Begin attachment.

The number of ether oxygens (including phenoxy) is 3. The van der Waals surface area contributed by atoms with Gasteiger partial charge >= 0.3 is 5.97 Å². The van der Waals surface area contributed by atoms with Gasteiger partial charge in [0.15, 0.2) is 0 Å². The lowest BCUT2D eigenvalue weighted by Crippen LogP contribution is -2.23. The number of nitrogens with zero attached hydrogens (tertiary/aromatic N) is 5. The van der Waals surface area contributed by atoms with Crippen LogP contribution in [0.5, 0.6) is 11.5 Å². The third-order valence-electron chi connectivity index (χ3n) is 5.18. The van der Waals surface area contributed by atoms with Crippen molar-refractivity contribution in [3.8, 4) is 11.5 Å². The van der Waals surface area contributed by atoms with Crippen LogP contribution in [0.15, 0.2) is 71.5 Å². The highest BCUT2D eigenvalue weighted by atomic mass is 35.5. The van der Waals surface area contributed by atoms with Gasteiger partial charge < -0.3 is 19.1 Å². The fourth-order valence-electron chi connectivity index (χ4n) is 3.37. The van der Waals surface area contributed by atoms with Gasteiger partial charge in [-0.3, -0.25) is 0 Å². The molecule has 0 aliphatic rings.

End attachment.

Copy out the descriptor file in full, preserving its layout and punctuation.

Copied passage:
The number of ether oxygens (including phenoxy) is 3. The van der Waals surface area contributed by atoms with Gasteiger partial charge >= 0.3 is 5.97 Å². The van der Waals surface area contributed by atoms with Gasteiger partial charge in [0.15, 0.2) is 0 Å². The lowest BCUT2D eigenvalue weighted by Crippen LogP contribution is -2.23. The number of nitrogens with zero attached hydrogens (tertiary/aromatic N) is 5. The van der Waals surface area contributed by atoms with Crippen LogP contribution in [0.5, 0.6) is 11.5 Å². The third-order valence-electron chi connectivity index (χ3n) is 5.18. The van der Waals surface area contributed by atoms with Crippen molar-refractivity contribution in [3.8, 4) is 11.5 Å². The van der Waals surface area contributed by atoms with Crippen LogP contribution in [0.15, 0.2) is 71.5 Å². The highest BCUT2D eigenvalue weighted by atomic mass is 35.5. The van der Waals surface area contributed by atoms with Gasteiger partial charge < -0.3 is 19.1 Å². The fourth-order valence-electron chi connectivity index (χ4n) is 3.37. The van der Waals surface area contributed by atoms with Gasteiger partial charge in [-0.3, -0.25) is 0 Å². The molecule has 0 aliphatic rings.